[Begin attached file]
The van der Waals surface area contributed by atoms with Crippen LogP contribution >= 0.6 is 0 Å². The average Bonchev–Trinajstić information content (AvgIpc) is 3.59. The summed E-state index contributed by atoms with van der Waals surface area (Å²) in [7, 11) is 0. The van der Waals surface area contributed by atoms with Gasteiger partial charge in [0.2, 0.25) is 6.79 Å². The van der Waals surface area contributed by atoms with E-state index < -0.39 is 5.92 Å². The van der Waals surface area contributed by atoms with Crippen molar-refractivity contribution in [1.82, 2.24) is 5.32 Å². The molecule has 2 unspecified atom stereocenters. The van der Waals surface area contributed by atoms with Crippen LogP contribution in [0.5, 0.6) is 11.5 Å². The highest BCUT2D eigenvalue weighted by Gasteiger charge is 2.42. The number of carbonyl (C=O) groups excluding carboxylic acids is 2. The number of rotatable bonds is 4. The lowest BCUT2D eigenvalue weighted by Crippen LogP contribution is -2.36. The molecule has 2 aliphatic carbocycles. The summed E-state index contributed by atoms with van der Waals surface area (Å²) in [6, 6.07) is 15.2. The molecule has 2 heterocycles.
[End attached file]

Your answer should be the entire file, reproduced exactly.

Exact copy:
The van der Waals surface area contributed by atoms with Crippen LogP contribution >= 0.6 is 0 Å². The average Bonchev–Trinajstić information content (AvgIpc) is 3.59. The summed E-state index contributed by atoms with van der Waals surface area (Å²) in [7, 11) is 0. The van der Waals surface area contributed by atoms with Gasteiger partial charge in [0.2, 0.25) is 6.79 Å². The van der Waals surface area contributed by atoms with E-state index < -0.39 is 5.92 Å². The van der Waals surface area contributed by atoms with Crippen molar-refractivity contribution in [1.82, 2.24) is 5.32 Å². The molecule has 2 unspecified atom stereocenters. The van der Waals surface area contributed by atoms with Crippen LogP contribution in [0.5, 0.6) is 11.5 Å². The highest BCUT2D eigenvalue weighted by Gasteiger charge is 2.42. The number of carbonyl (C=O) groups excluding carboxylic acids is 2. The number of rotatable bonds is 4. The lowest BCUT2D eigenvalue weighted by Crippen LogP contribution is -2.36. The molecule has 2 aliphatic carbocycles. The summed E-state index contributed by atoms with van der Waals surface area (Å²) in [6, 6.07) is 15.2. The molecule has 2 heterocycles.